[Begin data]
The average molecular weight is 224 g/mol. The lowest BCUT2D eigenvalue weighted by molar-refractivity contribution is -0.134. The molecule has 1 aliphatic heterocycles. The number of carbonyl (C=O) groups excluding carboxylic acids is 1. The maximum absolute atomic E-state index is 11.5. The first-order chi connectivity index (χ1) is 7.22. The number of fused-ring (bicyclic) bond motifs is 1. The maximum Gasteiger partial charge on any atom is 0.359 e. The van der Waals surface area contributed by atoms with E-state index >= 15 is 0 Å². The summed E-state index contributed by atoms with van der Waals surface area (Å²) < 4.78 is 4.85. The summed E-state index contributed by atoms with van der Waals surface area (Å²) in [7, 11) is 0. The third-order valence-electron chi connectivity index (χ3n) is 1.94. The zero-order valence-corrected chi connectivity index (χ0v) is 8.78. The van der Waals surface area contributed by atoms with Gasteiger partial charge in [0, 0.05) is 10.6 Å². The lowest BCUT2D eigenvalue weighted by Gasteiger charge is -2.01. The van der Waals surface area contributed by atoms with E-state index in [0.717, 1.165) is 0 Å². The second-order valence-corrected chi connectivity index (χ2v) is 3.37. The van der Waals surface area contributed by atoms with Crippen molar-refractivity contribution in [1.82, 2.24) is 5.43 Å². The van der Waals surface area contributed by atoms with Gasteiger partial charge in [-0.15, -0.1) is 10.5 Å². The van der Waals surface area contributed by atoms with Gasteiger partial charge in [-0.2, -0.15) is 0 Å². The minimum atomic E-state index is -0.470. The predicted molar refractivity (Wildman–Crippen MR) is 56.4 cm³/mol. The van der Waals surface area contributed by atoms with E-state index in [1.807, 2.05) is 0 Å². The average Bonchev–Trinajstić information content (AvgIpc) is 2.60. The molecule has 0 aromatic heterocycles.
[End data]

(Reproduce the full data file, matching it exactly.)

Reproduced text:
The average molecular weight is 224 g/mol. The lowest BCUT2D eigenvalue weighted by molar-refractivity contribution is -0.134. The molecule has 1 aliphatic heterocycles. The number of carbonyl (C=O) groups excluding carboxylic acids is 1. The maximum absolute atomic E-state index is 11.5. The first-order chi connectivity index (χ1) is 7.22. The number of fused-ring (bicyclic) bond motifs is 1. The maximum Gasteiger partial charge on any atom is 0.359 e. The van der Waals surface area contributed by atoms with E-state index >= 15 is 0 Å². The summed E-state index contributed by atoms with van der Waals surface area (Å²) < 4.78 is 4.85. The summed E-state index contributed by atoms with van der Waals surface area (Å²) in [7, 11) is 0. The third-order valence-electron chi connectivity index (χ3n) is 1.94. The zero-order valence-corrected chi connectivity index (χ0v) is 8.78. The van der Waals surface area contributed by atoms with Gasteiger partial charge in [0, 0.05) is 10.6 Å². The lowest BCUT2D eigenvalue weighted by Gasteiger charge is -2.01. The van der Waals surface area contributed by atoms with E-state index in [0.717, 1.165) is 0 Å². The second-order valence-corrected chi connectivity index (χ2v) is 3.37. The van der Waals surface area contributed by atoms with Crippen molar-refractivity contribution in [1.82, 2.24) is 5.43 Å². The van der Waals surface area contributed by atoms with Gasteiger partial charge in [-0.15, -0.1) is 10.5 Å². The van der Waals surface area contributed by atoms with Gasteiger partial charge in [-0.2, -0.15) is 0 Å². The minimum atomic E-state index is -0.470. The predicted molar refractivity (Wildman–Crippen MR) is 56.4 cm³/mol. The van der Waals surface area contributed by atoms with E-state index in [1.807, 2.05) is 0 Å². The average Bonchev–Trinajstić information content (AvgIpc) is 2.60. The molecule has 0 aromatic heterocycles.